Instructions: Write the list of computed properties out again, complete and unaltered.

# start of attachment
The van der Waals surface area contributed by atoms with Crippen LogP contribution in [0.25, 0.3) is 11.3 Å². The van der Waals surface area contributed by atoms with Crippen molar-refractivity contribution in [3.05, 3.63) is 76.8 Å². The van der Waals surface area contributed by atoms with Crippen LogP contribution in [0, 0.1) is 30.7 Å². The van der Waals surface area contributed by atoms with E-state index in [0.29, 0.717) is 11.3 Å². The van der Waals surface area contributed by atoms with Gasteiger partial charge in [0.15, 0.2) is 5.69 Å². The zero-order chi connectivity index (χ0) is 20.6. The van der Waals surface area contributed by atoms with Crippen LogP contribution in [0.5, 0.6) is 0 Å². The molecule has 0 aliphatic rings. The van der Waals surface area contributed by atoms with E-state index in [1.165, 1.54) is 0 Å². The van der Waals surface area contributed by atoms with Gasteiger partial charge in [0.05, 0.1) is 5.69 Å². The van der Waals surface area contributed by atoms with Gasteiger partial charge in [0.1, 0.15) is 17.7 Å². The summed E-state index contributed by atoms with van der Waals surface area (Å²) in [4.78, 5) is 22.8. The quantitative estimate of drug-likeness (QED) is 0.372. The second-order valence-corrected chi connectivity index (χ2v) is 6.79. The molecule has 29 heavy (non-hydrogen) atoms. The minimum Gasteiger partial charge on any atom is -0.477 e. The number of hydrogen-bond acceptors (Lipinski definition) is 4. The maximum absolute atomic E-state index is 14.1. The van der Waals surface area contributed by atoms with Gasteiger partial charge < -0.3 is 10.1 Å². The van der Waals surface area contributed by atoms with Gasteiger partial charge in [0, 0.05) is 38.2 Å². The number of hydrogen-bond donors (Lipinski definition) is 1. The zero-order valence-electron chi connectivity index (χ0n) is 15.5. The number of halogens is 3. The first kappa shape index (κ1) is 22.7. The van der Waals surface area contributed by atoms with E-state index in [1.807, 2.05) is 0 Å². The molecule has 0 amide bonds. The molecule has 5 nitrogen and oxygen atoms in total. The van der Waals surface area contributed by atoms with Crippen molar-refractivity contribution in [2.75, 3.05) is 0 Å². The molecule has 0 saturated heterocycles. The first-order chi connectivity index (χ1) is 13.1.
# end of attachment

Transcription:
The van der Waals surface area contributed by atoms with Crippen LogP contribution in [0.25, 0.3) is 11.3 Å². The van der Waals surface area contributed by atoms with Crippen molar-refractivity contribution in [3.05, 3.63) is 76.8 Å². The van der Waals surface area contributed by atoms with Crippen LogP contribution in [0, 0.1) is 30.7 Å². The van der Waals surface area contributed by atoms with E-state index in [0.29, 0.717) is 11.3 Å². The van der Waals surface area contributed by atoms with Gasteiger partial charge in [0.15, 0.2) is 5.69 Å². The zero-order chi connectivity index (χ0) is 20.6. The van der Waals surface area contributed by atoms with Crippen LogP contribution in [0.5, 0.6) is 0 Å². The molecule has 0 aliphatic rings. The van der Waals surface area contributed by atoms with E-state index in [1.165, 1.54) is 0 Å². The van der Waals surface area contributed by atoms with Gasteiger partial charge in [0.05, 0.1) is 5.69 Å². The van der Waals surface area contributed by atoms with Gasteiger partial charge in [0.1, 0.15) is 17.7 Å². The summed E-state index contributed by atoms with van der Waals surface area (Å²) in [4.78, 5) is 22.8. The quantitative estimate of drug-likeness (QED) is 0.372. The second-order valence-corrected chi connectivity index (χ2v) is 6.79. The molecule has 29 heavy (non-hydrogen) atoms. The minimum Gasteiger partial charge on any atom is -0.477 e. The number of hydrogen-bond acceptors (Lipinski definition) is 4. The maximum absolute atomic E-state index is 14.1. The van der Waals surface area contributed by atoms with Gasteiger partial charge < -0.3 is 10.1 Å². The van der Waals surface area contributed by atoms with Gasteiger partial charge in [0, 0.05) is 38.2 Å². The number of hydrogen-bond donors (Lipinski definition) is 1. The zero-order valence-electron chi connectivity index (χ0n) is 15.5. The number of halogens is 3. The first kappa shape index (κ1) is 22.7. The van der Waals surface area contributed by atoms with E-state index in [1.807, 2.05) is 0 Å². The molecule has 0 amide bonds. The molecule has 5 nitrogen and oxygen atoms in total. The van der Waals surface area contributed by atoms with Crippen molar-refractivity contribution in [2.75, 3.05) is 0 Å². The molecule has 0 saturated heterocycles. The first-order chi connectivity index (χ1) is 13.1.